FRIDAY, Sept. 24 (HealthDay News) -- Men with low- to intermediate-risk prostate cancer undergoing prostate-specific antigen surveillance who later have deferred radical prostatectomy do not have significantly worsened pathologic features after surgery than men undergoing primary radical prostatectomy, according to research published in the October issue of The Journal of Urology.
Benny Holmström, M.D., of Umeå University in Sweden, and colleagues reviewed data from the National Prostate Cancer Register of Sweden to assess differences in adverse pathology after surgery (upgrading of Gleason score, positive surgical margins, and extraprostatic extension) and prostate cancer-specific mortality in patients undergoing primary versus deferred radical prostatectomy.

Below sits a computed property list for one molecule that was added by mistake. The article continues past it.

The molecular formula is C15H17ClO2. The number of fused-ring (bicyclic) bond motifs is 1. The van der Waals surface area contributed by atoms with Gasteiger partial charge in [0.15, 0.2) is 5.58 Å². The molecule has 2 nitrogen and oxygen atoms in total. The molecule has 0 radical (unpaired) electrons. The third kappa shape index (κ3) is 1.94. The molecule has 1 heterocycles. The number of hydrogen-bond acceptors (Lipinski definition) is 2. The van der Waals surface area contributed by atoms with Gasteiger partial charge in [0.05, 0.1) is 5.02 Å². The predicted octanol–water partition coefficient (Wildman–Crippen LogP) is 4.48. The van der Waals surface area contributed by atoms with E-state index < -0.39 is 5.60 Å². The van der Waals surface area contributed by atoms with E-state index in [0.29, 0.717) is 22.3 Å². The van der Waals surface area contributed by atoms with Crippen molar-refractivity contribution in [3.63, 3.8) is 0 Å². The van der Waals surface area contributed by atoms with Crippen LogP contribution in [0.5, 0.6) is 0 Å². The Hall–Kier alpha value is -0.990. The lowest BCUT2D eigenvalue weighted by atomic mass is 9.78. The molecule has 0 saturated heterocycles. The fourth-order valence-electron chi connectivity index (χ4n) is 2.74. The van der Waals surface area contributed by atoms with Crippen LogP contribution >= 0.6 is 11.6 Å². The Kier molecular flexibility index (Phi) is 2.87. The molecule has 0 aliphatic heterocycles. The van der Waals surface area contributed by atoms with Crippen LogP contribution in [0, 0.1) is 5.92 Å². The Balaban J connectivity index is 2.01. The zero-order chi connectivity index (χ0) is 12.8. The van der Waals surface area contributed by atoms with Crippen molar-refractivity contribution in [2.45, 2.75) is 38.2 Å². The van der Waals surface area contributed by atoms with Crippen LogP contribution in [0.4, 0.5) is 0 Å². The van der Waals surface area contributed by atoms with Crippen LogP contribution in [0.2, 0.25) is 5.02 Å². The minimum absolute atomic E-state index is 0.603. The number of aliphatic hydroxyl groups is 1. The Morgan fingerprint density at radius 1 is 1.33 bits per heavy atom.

The researches found that Gleason score upgrading occurred more frequently in surgical specimens from those who underwent deferred (38 percent) versus primary (25 percent) radical prostatectomy, but there were no statistically significant differences in positive surgical margins or extraprostatic extension. Overall, there was no difference in the percentage of men having any one or more of the three adverse pathologies. Prostate cancer-specific mortality rates did not significantly differ between the two groups at eight years (0.9 percent in the deferred group and 0.7 percent in the primary group).
"Our data show that large studies with a long follow-up are needed to conclusively evaluate surveillance and deferred curative treatment for localized low-risk prostate cancer," the authors write.
A co-author disclosed a financial relationship with AstraZeneca.
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